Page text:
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This study combines econometrics and agent-based modelling to evaluate the impacts of a range of pesticide use reduction strategies in the context of Thai highland agriculture. Pesticide productivity and pesticide overuse are quantified, while determinants of the adoption of innovations in pesticide use reduction are estimated. On that basis, the Mathematical Programming-based Multi Agent System (MPMAS), a bio-economic simulation model, is used to ex-ante assess the adoption of Integrated Pest Management (IPM) in combination with a series of market-based instruments that boost the transition to more sustainable pest control practices. The MPMAS simulation results demonstrate that, over five years, it is possible to bring down levels of pesticide use significantly without income trade-offs for farm agents. A proportional tax, increasing the price of synthetic pesticides by 50% on average, together with bio-pesticide subsidies for IPM proves to be the most cost-effective and practicable policy package. IPM practices are adopted by up to 75% of farm agents and pesticide use reductions reach up to 34%.
"Pest and Disease Management Handbook "updates the 3rd edition of the "Pest and Disease Control Handbook" (1989). The structure of this important new book differs in several respects, acknowledging the advances that have been made in integrated crop management and the trends towards the more rational use of pesticides.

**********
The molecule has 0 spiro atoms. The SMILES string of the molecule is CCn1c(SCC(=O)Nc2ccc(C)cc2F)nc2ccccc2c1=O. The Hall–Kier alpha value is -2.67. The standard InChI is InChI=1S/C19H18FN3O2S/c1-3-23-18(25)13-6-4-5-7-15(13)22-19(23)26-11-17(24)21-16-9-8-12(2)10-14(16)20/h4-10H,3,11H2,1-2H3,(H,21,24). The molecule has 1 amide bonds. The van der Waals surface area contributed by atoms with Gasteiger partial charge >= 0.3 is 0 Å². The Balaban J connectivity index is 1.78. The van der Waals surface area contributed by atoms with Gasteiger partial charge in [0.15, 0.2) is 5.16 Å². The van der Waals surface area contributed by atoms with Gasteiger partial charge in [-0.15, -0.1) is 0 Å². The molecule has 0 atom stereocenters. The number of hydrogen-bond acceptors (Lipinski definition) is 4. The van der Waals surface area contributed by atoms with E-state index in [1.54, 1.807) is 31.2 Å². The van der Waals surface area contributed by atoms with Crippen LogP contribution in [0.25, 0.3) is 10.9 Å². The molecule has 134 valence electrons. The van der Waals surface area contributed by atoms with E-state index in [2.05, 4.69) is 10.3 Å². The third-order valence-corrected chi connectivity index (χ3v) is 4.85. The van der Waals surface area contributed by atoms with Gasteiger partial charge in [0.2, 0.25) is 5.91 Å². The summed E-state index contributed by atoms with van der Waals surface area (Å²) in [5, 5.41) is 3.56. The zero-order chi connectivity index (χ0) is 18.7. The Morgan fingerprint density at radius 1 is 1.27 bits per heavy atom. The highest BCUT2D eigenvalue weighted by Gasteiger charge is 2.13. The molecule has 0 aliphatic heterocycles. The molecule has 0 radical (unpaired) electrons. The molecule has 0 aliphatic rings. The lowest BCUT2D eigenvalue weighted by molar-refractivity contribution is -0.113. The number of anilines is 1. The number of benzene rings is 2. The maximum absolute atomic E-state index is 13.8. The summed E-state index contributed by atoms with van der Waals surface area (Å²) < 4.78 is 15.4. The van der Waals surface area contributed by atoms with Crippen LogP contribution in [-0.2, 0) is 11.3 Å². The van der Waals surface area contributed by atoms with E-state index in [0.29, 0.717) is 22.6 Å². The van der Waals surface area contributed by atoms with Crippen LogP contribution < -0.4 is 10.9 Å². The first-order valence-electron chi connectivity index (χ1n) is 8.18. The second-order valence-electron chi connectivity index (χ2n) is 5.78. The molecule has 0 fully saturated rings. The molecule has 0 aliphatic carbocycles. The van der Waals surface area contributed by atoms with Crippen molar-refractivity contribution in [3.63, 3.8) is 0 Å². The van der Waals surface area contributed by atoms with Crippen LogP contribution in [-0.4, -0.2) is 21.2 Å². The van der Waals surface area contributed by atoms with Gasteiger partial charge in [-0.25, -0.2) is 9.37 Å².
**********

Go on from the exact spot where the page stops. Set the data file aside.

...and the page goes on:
Fully revised and up-to-date, the book commences with a new introductory chapter covering the principles of pest and disease management. Following chapters, each written by acknowledged experts in the field, cover a group of major temperate northern hemisphere crops. As well as comprehensive details of pest and disease management strategies, each chapter also includes a classification scheme for the cited pests and diseases.
This important publication is a vital tool for all those involved in the crop protection / agrochemical industry including business managers, entomologists, agricultural scientists, plant pathologists and those studying and teaching BASIS courses. As an important reference guide for undergraduate and postgraduate students studying agricultural sciences, applied entomology and crop protection, copies of the book should be available on the shelves of all research establishments and universities where these subjects are studied and taught.